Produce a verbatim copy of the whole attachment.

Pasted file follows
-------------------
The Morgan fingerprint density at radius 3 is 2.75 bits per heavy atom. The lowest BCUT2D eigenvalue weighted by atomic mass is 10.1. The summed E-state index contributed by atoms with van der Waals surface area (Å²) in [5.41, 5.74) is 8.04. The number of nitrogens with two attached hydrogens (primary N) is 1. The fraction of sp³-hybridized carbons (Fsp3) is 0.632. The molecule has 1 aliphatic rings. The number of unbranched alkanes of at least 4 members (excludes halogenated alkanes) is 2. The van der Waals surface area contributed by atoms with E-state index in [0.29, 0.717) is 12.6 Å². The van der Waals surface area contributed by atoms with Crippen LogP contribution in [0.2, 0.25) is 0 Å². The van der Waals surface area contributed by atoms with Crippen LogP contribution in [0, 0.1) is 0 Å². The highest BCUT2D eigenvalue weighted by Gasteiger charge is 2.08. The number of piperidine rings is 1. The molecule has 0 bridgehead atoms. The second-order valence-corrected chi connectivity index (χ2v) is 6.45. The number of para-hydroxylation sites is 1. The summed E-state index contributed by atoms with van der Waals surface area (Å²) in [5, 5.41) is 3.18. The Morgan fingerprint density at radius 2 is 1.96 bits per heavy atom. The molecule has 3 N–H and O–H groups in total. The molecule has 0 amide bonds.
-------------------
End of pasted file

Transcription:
The Morgan fingerprint density at radius 3 is 2.75 bits per heavy atom. The lowest BCUT2D eigenvalue weighted by atomic mass is 10.1. The summed E-state index contributed by atoms with van der Waals surface area (Å²) in [5.41, 5.74) is 8.04. The number of nitrogens with two attached hydrogens (primary N) is 1. The fraction of sp³-hybridized carbons (Fsp3) is 0.632. The molecule has 1 aliphatic rings. The number of unbranched alkanes of at least 4 members (excludes halogenated alkanes) is 2. The van der Waals surface area contributed by atoms with E-state index in [0.29, 0.717) is 12.6 Å². The van der Waals surface area contributed by atoms with Crippen LogP contribution in [0.2, 0.25) is 0 Å². The van der Waals surface area contributed by atoms with Crippen LogP contribution in [0, 0.1) is 0 Å². The highest BCUT2D eigenvalue weighted by Gasteiger charge is 2.08. The number of piperidine rings is 1. The molecule has 0 bridgehead atoms. The second-order valence-corrected chi connectivity index (χ2v) is 6.45. The number of para-hydroxylation sites is 1. The summed E-state index contributed by atoms with van der Waals surface area (Å²) in [5, 5.41) is 3.18. The Morgan fingerprint density at radius 2 is 1.96 bits per heavy atom. The molecule has 3 N–H and O–H groups in total. The molecule has 0 amide bonds.